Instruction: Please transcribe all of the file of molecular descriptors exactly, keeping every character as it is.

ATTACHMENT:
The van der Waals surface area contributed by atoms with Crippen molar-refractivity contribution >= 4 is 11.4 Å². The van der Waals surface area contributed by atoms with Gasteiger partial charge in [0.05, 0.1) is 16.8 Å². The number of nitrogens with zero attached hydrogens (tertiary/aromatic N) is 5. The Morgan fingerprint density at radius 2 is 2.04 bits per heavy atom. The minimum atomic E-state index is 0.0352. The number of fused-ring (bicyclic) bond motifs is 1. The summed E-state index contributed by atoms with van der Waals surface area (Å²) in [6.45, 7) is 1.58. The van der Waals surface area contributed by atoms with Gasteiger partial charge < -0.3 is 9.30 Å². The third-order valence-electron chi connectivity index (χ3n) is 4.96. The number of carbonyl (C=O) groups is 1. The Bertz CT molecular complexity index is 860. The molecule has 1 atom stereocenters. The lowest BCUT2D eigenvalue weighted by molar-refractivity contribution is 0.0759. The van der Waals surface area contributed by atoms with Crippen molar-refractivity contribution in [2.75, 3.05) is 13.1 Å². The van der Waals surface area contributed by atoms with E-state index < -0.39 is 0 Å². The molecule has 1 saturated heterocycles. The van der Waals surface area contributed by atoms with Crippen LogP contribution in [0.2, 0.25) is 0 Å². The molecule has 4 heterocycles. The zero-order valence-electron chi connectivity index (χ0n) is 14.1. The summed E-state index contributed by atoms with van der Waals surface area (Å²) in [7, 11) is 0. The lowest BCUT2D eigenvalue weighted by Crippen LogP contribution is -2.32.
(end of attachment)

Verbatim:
The van der Waals surface area contributed by atoms with Crippen molar-refractivity contribution >= 4 is 11.4 Å². The van der Waals surface area contributed by atoms with Gasteiger partial charge in [0.05, 0.1) is 16.8 Å². The number of nitrogens with zero attached hydrogens (tertiary/aromatic N) is 5. The Morgan fingerprint density at radius 2 is 2.04 bits per heavy atom. The minimum atomic E-state index is 0.0352. The number of fused-ring (bicyclic) bond motifs is 1. The summed E-state index contributed by atoms with van der Waals surface area (Å²) in [6.45, 7) is 1.58. The van der Waals surface area contributed by atoms with Gasteiger partial charge < -0.3 is 9.30 Å². The third-order valence-electron chi connectivity index (χ3n) is 4.96. The number of carbonyl (C=O) groups is 1. The Bertz CT molecular complexity index is 860. The molecule has 1 atom stereocenters. The lowest BCUT2D eigenvalue weighted by molar-refractivity contribution is 0.0759. The van der Waals surface area contributed by atoms with Crippen molar-refractivity contribution in [2.75, 3.05) is 13.1 Å². The van der Waals surface area contributed by atoms with E-state index < -0.39 is 0 Å². The molecule has 1 saturated heterocycles. The van der Waals surface area contributed by atoms with Crippen LogP contribution in [0.2, 0.25) is 0 Å². The molecule has 4 heterocycles. The zero-order valence-electron chi connectivity index (χ0n) is 14.1. The summed E-state index contributed by atoms with van der Waals surface area (Å²) in [7, 11) is 0. The lowest BCUT2D eigenvalue weighted by Crippen LogP contribution is -2.32.